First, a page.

The NimbleFins Guide to Banking as a Service

Confused about Banking as a Service (BaaS)? Read our guide, which explains how it works and what problems it solves, and which companies are key players.

What is Banking as a Service (BaaS)?

Banking as a Service (BaaS) is essentially a (regulatory, tech, user interface, etc.) 'solution' that provides banking processes.

BaaS can let many different types of businesses provide financial products to their customers, whether the business is a financial service provider, FCA-regulated business or Fintech company that wants to offer payment and banking services to their customers, or another type of business that wants to embed financial products into the sale of their main products and services for their customers.

Many types of businesses can use BaaS to embed financial products like insurance or payment services like buy now pay later. Offering complementary financial products to their customers enables them to earn extra revenues and boost customer loyalty. An example of this might be British Airways offering travel insurance protection for a trip when a customer buys a plane ticket. Or a retailer offering buy-now-pay-later terms to their customers.

How does BaaS work?

Let's say a fintech wants to provide money transfer services and bank accounts to its customers; or a large furniture company wants to offer loans to their customers. How do they do it? These businesses don't have the banking licence needed; they don't have expertise in the product or the technical and regulatory complexities of banking. This is where BaaS providers comes in—they serve as the financial services partners to provide not only the financial product and expertise, but also to meet regulatory requirements.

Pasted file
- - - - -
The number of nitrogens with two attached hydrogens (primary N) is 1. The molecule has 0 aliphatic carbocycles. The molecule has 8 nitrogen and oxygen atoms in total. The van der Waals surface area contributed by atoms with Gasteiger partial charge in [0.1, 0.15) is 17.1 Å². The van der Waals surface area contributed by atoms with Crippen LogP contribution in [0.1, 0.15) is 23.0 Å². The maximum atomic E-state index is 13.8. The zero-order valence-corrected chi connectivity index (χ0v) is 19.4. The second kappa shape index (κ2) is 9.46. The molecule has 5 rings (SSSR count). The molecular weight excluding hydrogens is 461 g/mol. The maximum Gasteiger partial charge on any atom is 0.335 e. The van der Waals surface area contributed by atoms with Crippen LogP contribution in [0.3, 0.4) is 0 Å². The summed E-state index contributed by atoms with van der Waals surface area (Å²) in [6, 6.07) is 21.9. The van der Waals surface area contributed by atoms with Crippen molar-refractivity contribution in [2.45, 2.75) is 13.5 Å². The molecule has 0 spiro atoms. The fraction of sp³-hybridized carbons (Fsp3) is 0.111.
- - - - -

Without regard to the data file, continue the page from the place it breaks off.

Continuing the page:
BaaS providers have expertise and provide the required elements (banking licence, compliance, risk management, a user interface, provision of the actual product, etc.) in a modular fashion. For example, one BaaS provider might provide the banking licence, another the user interface and know your customer (KYC) compliance. Some BaaS providers can supply multiple elements; they each have their own strengths and capabilities.

Businesses that use BaaS typically pay a fee to access the BaaS platform, which is done via APIs—an application programming interface (API) is essentially a software interface that forms a connection to share access to a service or other software. BaaS providers use APIs to give their customers access to the systems needed to provide these financial products.

Why BaaS is needed from a regulatory perspective

In order to sell financial products like insurance, bank accounts, credit and debit cards, and more, a banking licence is required.

It's difficult to become a bank—there's a massive amount of time, money and regulation required to get a banking licence. But nearly any business (e.g. e-commerce site, retailer, transport company, travel company, fintech, etc.) can pretty easily act like a bank (that is, offer embedded finance banking services to its customers) by partnering with a real bank that will essentially share its banking licence—and offer the products and tools required.

What do BaaS providers actually provide?

As mentioned above, there is a wide array of services and tools that BaaS providers can supply. These are often referred to as a 'stack'—and you can build your stack to cover all of these elements by going to one or more BaaS providers. Some BaaS organisations provide the banking licence if they have it, while others focus on other elements of the stack.

  • Banking licence
  • Compliance and regulatory reporting for KYC, AML, PSD2, and GDPR
  • Risk management
  • Operations
  • User interface
  • Products

How long does it take to set up BaaS

BaaS providers supply modular elements that can be brought online in just a few hours, in some cases.

Why is BaaS taking off?

BaaS is becoming very popular, which is down to some major consumer shifts, regulatory trends and technological advancement.

Consumer shifts

In recent years, customers have become more receptive to using financial products offered by non-financial businesses. For example, buying insurance to cover expensive concert tickets or taking advantage of a buy-now-pay-later offer when buying a big-ticket household item.